Mar 17, 2009 | 3
DOHA, QATAR—Futuristic health technologies often first benefit patients in the U.S. and Europe. Now an ambitious plan backed by high-flying entrepreneur Richard Branson to start a national public-private cord blood bank in the Arab emirate of Qatar might help to ensure that the evolving science of regenerative medicine will also be able to find applications quickly within the Middle East.
The newly formed Virgin Health Bank will collect and store stem cells drawn from the umbilical cords of infants, with the permission of their mothers. A portion of those cells will be banked for that infant’s future use in the event of medical need, with the remainder going to a national public bank for research and assistance to any patient with a matching tissue type.
Mar 11, 2009 | 15
BOSTON (March 11, 2009) -- In most discussions of energy and climate, coal figures prominently as one of the villains. Burning coal is responsible for more than a third of all energy-related U.S. carbon dioxide emissions and 80 percent of those from electricity production. It is also one of the largest contributors of air pollution, acid rain and even toxic environmental mercury. But because coal is so inexpensive and plentiful—at the current rate of domestic demand, the U.S. has enough coal to last for 250 years—nations find it hard to abandon the fuel without risking economic ruin.
The clean-coal technology developed at GreatPoint Energy (with offices in Chicago and Cambridge) might represent a solution to that dilemma, however. CEO Andrew Perlman advanced that argument in his keynote speech here last night at the GoingGreen East conference in Boston. (Here are our previous posts on Going Green East.) GreatPoint Energy was just named overall winner in the GoingGreen East 50 Top Private Companies list, which recognizes exceptional organizations based on clean technology.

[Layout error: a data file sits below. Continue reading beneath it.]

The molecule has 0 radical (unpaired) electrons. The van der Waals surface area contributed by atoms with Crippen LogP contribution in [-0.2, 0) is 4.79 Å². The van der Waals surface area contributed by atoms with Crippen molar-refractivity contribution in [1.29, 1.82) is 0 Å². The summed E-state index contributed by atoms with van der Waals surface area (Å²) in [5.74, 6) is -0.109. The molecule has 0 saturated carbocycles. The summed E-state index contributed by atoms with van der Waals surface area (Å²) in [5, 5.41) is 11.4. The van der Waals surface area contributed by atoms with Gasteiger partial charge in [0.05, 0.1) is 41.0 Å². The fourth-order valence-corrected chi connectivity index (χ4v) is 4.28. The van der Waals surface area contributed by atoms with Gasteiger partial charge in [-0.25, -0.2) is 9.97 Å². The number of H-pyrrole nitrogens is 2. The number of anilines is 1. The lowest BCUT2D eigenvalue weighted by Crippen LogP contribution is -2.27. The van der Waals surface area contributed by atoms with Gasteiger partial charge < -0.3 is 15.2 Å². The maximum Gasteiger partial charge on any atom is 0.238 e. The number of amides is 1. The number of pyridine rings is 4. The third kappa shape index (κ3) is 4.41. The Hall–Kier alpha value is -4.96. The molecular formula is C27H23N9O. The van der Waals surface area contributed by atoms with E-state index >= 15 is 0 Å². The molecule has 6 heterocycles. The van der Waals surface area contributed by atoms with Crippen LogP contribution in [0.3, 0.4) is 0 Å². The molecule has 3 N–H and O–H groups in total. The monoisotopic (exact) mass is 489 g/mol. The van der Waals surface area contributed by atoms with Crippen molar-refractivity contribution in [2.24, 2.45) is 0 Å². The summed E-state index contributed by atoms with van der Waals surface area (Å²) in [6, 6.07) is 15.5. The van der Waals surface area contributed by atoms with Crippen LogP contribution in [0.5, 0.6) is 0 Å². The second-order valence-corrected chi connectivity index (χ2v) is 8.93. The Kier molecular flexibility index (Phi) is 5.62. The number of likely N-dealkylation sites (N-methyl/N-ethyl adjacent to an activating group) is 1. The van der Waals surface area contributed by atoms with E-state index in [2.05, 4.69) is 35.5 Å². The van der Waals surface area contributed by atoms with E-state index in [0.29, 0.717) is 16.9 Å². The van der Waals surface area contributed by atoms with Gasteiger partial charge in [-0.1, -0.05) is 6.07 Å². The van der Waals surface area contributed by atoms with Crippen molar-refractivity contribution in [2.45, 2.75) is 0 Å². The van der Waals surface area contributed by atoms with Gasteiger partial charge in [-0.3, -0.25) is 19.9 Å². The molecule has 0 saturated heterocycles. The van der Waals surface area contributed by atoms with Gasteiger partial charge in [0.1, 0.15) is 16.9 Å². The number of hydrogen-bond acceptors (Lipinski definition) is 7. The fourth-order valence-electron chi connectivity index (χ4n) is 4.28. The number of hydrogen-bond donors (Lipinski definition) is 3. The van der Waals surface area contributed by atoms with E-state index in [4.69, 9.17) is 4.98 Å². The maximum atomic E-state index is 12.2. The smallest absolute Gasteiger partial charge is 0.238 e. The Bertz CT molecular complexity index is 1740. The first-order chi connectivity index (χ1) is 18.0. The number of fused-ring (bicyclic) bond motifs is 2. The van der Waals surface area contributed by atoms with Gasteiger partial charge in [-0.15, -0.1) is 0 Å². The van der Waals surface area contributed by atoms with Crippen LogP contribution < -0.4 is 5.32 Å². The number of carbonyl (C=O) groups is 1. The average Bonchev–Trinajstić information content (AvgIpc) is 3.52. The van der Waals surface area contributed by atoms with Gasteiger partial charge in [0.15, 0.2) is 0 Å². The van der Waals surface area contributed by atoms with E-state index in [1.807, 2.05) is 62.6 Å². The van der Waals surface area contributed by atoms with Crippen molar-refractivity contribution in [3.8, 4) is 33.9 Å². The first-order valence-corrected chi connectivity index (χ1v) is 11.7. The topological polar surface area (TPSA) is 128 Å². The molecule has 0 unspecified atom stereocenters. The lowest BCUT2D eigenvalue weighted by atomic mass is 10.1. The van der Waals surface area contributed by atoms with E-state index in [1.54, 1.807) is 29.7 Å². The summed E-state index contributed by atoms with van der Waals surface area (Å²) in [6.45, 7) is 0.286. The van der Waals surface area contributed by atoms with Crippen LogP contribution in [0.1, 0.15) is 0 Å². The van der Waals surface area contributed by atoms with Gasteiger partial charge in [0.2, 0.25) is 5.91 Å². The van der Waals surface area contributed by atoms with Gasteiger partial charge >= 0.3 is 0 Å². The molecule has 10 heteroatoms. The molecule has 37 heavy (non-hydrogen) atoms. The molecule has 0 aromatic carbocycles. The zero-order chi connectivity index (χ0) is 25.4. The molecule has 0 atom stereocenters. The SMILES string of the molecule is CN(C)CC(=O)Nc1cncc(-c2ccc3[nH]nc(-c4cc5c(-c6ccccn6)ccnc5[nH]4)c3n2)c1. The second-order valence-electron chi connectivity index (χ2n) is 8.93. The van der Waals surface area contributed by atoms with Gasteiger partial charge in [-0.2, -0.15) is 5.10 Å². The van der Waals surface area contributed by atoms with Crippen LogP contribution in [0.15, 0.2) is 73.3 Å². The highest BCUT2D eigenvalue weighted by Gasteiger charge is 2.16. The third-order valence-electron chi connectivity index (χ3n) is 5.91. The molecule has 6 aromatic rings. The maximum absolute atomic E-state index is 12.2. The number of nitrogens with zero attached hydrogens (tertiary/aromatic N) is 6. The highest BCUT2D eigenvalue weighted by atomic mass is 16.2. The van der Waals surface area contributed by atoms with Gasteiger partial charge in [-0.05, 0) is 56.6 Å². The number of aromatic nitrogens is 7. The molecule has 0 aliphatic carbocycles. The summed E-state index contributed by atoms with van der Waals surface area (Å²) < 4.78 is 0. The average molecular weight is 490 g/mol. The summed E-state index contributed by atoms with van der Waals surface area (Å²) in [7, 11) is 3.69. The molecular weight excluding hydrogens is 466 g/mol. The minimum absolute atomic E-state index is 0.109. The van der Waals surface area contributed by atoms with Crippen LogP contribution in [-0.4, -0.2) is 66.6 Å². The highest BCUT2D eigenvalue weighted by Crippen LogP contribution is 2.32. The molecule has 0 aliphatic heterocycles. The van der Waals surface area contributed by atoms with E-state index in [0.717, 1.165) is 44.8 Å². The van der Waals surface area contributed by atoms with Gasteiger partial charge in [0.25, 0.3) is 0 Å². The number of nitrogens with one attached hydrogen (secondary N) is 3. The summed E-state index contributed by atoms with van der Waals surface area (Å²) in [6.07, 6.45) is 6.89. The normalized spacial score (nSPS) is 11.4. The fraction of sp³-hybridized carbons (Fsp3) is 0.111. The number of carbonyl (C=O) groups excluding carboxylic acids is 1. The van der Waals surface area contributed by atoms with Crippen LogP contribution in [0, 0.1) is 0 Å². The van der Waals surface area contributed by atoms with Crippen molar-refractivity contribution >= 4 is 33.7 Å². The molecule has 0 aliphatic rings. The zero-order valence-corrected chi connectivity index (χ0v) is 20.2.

Mar 10, 2009 | 3
BOSTON (March 10, 2009) -- None too surprisingly, the business and financial communities generally foresee a continued slump in capital investment for most segments of green technology—although the energy sector may do relatively well. That seemed to be the message emerging from a survey of more than 300 venture capitalists, executives, entrepreneurs and bankers conducted over the past two months by KPMG, reported here last night at the GoingGreen East meeting.
(Scientific American is a partner with the AlwaysOn network in presenting the meeting, which is the first East Coast edition of an event held twice before in California.)
Mar 10, 2009 | 3
BOSTON (March 10, 2009)—If tomorrow's economy is to be sustainable both environmentally and economically, many new “clean tech” technologies and companies will need to arise. But where will they come from and how will they attract the capital they need to mature, particularly in the short-term during the financial crisis?
I’m here at the AlwaysOn Going Green conference this week to find out. I'm here both as a curious audience member and as the moderator of a panel this morning on sustainable biochemistry. The conference aims to help incubate those new enterprises by bringing together greentech CEOs, investors, researchers and others “to identify and debate emerging trends, build high-level relationships and create new business opportunities.”
Deadline: Dec 11 2013
Reward: $52,000 USD
Platform technologies – tools, techniques, and instruments that enable entirely novel approaches for scientific investigation across a b
Deadline: Jan 11 2014
Reward: $20,000 USD
Conventional washing machines cause excessive damage and wrinkling to clothes primarily during the water removal step. With the introduc
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